How To Make Bermuda Grass Thicker – Ultimate Guide (2023)

Last Updated on March 5, 2023 by Mattias

No one likes a patchy and thin lawn. In fact, the reason why many of you choose bermuda grass in the first place is that this warm-season grass promises to form a thick and dense turf

The question is whether your usually dense-looking bermuda lawn has started getting thinner. If yes, then this is your cue to pay attention. 

If you are wondering how to make bermuda grass thicker, then you’d be glad to know that some easy tips and techniques can be followed.

You have come to the right place because we have listed some of the most potent methods below. Keep reading this article to learn all about them.

How To Make Bermuda Grass Thicker? 

Mow Your Lawn

a lawnmower standing still in the green grass

Mowing is the ultimate key to a thick lawn, and even though this technique will work on all grass types, your bermuda grass is particularly responsive to it. You may not know this, but Bermuda grass’s vertical growth is the most probable reason behind your lawn’s thin and scarce appearance. 

Mowing helps establish a thick lawn by encouraging the grass to grow laterally wide rather than vertically. This will fill in the bare patches and make your lawn look fuller.

The tip here is to set your mower at just below 1.5 inches. This may be slightly lower than your usual mowing preference, but it’s effective. In fact, one of the reasons why golf courses and professional fields look so thick is that they are mowed closer to the ground. You’ll need a sharp and adequate mower for this job that’ll make a clean cut and fulfill the purpose of this entire practice. Reel mowers and rotary mowers are recommended.

Apart from mowing closer to the ground, frequent mowing will ensure a thick lawn. This promotes faster, thicker, and healthy growth of the grass.

Apply fertilizer

applying fertilizer to the lawn

Summer months are the best time to fertilize your bermuda lawn because it is a warm-season grass variety that thrives in spring and early summer. Since these months are the active growing season for Bermuda grass, using fertilizer will surely push dense growth. 

Another good time to apply fertilizer is 3 weeks after the grass turns green. Remember that before applying fertilizers, you need to ensure the grass is thinning because of a lack of minerals.

The most effective way to get the right fertilizer is by performing a soil test beforehand. A test will determine the ratios of (NPK) nitrogen, phosphorus, and potassium that suit your lawn, and then you can buy the best fertilizer. A ratio of 4:1:2 in 16-4-8 fertilizer is the most promising proportion to encourage Bermuda’s faster growth.

People often wonder how much fertilizer to apply. The answer is quite simple. Suppose your soil needs 0.5 lb of nitrogen. You can’t apply 0.5 lb of fertilizer because it includes the other two elements. You will divide 50 by the first number on the fertilizer bag, and it will give you your answer.

Grass usually thins during drought conditions so applying fertilizer will ensure that your lawn is strong enough to stay lush green and withstand the harsh conditions.

Don’t fertilize the bermudagrass lawn in fall or winter because the grass is dormant.

Water regularly

watering a green lawn in the evening

Watering the lawn is a mandatory practice that should be performed despite your lawn’s condition. However, this necessity can also be adjusted and used to grow a thicker lawn. As you must know, your bermuda grass doesn’t need frequent watering, but it does appreciate deep and generous amounts. Watering your lawn once every 5-10 days is recommended, but if we speak typically, 1 inch of water per week will be more than enough to encourage greener and thicker growth.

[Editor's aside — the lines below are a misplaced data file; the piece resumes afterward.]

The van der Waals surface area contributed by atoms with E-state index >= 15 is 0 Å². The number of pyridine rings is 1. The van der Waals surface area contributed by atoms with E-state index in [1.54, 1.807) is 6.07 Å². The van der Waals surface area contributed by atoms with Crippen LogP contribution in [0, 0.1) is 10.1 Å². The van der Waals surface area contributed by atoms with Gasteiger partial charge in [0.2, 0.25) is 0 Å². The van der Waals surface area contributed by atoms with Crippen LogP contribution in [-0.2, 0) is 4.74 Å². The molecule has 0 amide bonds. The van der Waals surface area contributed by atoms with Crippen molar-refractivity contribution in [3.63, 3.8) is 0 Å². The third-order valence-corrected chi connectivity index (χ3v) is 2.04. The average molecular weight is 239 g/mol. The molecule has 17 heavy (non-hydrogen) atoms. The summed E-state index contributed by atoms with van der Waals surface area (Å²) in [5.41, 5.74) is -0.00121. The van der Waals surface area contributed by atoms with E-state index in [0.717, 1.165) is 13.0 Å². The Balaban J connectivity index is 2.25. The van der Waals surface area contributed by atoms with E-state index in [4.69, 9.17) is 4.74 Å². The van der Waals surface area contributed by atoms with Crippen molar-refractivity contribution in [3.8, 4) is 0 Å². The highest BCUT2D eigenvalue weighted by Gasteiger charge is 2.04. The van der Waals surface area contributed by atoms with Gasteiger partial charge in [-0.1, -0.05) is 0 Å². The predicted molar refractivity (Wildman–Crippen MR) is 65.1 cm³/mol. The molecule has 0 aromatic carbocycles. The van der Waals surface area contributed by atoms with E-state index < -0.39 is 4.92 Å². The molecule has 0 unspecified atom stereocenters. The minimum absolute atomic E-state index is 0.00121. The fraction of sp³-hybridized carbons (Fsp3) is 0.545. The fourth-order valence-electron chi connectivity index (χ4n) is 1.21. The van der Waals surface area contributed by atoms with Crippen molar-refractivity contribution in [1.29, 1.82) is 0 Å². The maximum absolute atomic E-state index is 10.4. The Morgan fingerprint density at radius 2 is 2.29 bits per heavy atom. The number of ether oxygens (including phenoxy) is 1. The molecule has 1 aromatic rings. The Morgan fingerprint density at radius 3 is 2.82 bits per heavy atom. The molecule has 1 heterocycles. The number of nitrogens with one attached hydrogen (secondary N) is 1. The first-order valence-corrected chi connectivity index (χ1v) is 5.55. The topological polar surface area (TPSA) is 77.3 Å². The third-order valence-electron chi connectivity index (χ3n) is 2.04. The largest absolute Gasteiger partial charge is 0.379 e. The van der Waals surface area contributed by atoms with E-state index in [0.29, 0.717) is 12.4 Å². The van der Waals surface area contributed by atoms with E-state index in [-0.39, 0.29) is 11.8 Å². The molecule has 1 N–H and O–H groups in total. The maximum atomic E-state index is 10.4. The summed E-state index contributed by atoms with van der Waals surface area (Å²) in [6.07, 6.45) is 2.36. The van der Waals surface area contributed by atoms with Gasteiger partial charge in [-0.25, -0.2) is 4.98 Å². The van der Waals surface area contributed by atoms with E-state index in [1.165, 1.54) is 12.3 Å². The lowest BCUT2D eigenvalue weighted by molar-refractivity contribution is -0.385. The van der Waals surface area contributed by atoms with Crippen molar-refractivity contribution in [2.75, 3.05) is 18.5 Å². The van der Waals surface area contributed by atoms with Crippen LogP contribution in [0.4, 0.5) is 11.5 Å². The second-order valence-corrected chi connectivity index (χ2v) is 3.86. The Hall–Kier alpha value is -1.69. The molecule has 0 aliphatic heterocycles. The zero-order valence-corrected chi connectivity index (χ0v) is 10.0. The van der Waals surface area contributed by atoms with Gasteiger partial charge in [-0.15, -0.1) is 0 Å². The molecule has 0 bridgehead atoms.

Your lawn’s water needs may differ based on the soil type. For example, clay soil needs less water than sandy soil, and you should consider this factor because you don’t want to risk overwatering. 

You must be wondering how water helps with thin grass. Well, sometimes drought conditions end up being the main reason behind the thinning of grass and the patchy appearance of your lawn. As you know, late spring and summer are hot seasons, and the insufficient water supply during these months hinders grass’s root system from functioning properly, and its thick growth gets compromised.

Don’t worry because it’s easily fixable if a lack of water is behind your grass’s thin growth. You need to water your lawn deeply and let it recover. The grass will recover from that stress and return to its usual denser self in little time, and all you need to do after that is regulate a suitable watering schedule.

Tip: it is a general rule of thumb to soak your bermudagrass lawn rather than just showering it with water. Focus your watering medium towards the roots and water until ¼ of the soil is soaked. You can use a rain gauge to measure the amount for you.

Treat the weeds

a man going around in the lawn, treating the weeds

Soil has limited nutrients, so when weeds invade your lawn, your bermuda grass has to fight them for the essential nutrients. In doing so, the grass loses its thick appearance and suffers from stress. Furthermore, weeds grow aggressively, invading other grass species in your lawn and stopping it from looking dense. 

In simple words, Weed infestation is a type of problem that should be solved before it even occurs, so it’s recommended to get ahead of them by using pre-emergent herbicides. Make sure to use the right one, or else your bermuda grass is at risk of discoloration, stunted growth, and even death.

You can prevent weeds such as crabgrass, quackgrass, and poa annua by applying herbicide in spring. This season is the right time because weeds mainly germinate during this period so when you use herbicide early in the season, you’ll be able to kill the weeds before they get out of control and afflict your thick Bermuda grass lawn.